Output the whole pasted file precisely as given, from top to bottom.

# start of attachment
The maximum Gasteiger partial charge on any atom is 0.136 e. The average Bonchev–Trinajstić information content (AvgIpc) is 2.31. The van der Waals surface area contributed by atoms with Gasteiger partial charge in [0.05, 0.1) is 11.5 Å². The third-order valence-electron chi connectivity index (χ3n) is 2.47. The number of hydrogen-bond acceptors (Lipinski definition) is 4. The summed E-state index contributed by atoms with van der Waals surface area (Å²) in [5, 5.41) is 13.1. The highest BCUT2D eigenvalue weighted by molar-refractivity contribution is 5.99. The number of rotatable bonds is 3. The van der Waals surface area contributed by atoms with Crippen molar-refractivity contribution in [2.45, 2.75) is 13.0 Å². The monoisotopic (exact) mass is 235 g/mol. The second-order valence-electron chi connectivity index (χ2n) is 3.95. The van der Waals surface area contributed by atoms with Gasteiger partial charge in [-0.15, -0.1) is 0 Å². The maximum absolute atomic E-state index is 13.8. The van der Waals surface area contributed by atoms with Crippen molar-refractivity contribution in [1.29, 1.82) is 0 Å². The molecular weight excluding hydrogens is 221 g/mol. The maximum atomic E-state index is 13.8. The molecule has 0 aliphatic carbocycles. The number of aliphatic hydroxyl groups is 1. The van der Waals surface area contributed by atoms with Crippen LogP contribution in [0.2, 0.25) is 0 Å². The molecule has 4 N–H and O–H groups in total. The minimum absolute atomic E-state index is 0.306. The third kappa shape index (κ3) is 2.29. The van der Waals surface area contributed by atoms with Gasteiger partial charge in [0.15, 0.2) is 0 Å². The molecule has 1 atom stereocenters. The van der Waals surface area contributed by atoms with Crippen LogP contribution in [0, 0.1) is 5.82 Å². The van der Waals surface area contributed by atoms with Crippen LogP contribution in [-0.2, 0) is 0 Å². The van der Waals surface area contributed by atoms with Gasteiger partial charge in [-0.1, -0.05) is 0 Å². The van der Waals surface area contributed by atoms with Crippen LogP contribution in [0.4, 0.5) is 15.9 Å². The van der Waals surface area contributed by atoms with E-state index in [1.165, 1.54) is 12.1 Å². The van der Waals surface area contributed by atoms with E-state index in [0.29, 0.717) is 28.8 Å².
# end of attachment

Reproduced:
The maximum Gasteiger partial charge on any atom is 0.136 e. The average Bonchev–Trinajstić information content (AvgIpc) is 2.31. The van der Waals surface area contributed by atoms with Gasteiger partial charge in [0.05, 0.1) is 11.5 Å². The third-order valence-electron chi connectivity index (χ3n) is 2.47. The number of hydrogen-bond acceptors (Lipinski definition) is 4. The summed E-state index contributed by atoms with van der Waals surface area (Å²) in [5, 5.41) is 13.1. The highest BCUT2D eigenvalue weighted by molar-refractivity contribution is 5.99. The number of rotatable bonds is 3. The van der Waals surface area contributed by atoms with Crippen molar-refractivity contribution in [2.45, 2.75) is 13.0 Å². The monoisotopic (exact) mass is 235 g/mol. The second-order valence-electron chi connectivity index (χ2n) is 3.95. The van der Waals surface area contributed by atoms with Gasteiger partial charge in [-0.15, -0.1) is 0 Å². The maximum absolute atomic E-state index is 13.8. The van der Waals surface area contributed by atoms with Crippen molar-refractivity contribution in [1.29, 1.82) is 0 Å². The molecular weight excluding hydrogens is 221 g/mol. The maximum atomic E-state index is 13.8. The molecule has 0 aliphatic carbocycles. The number of aliphatic hydroxyl groups is 1. The van der Waals surface area contributed by atoms with Crippen LogP contribution in [0.2, 0.25) is 0 Å². The molecule has 4 N–H and O–H groups in total. The minimum absolute atomic E-state index is 0.306. The third kappa shape index (κ3) is 2.29. The van der Waals surface area contributed by atoms with Gasteiger partial charge in [0.15, 0.2) is 0 Å². The molecule has 1 atom stereocenters. The van der Waals surface area contributed by atoms with Crippen LogP contribution in [0, 0.1) is 5.82 Å². The van der Waals surface area contributed by atoms with Crippen LogP contribution in [-0.2, 0) is 0 Å². The van der Waals surface area contributed by atoms with Gasteiger partial charge in [-0.1, -0.05) is 0 Å². The van der Waals surface area contributed by atoms with Crippen LogP contribution in [0.4, 0.5) is 15.9 Å². The van der Waals surface area contributed by atoms with E-state index in [1.165, 1.54) is 12.1 Å². The van der Waals surface area contributed by atoms with E-state index in [0.29, 0.717) is 28.8 Å².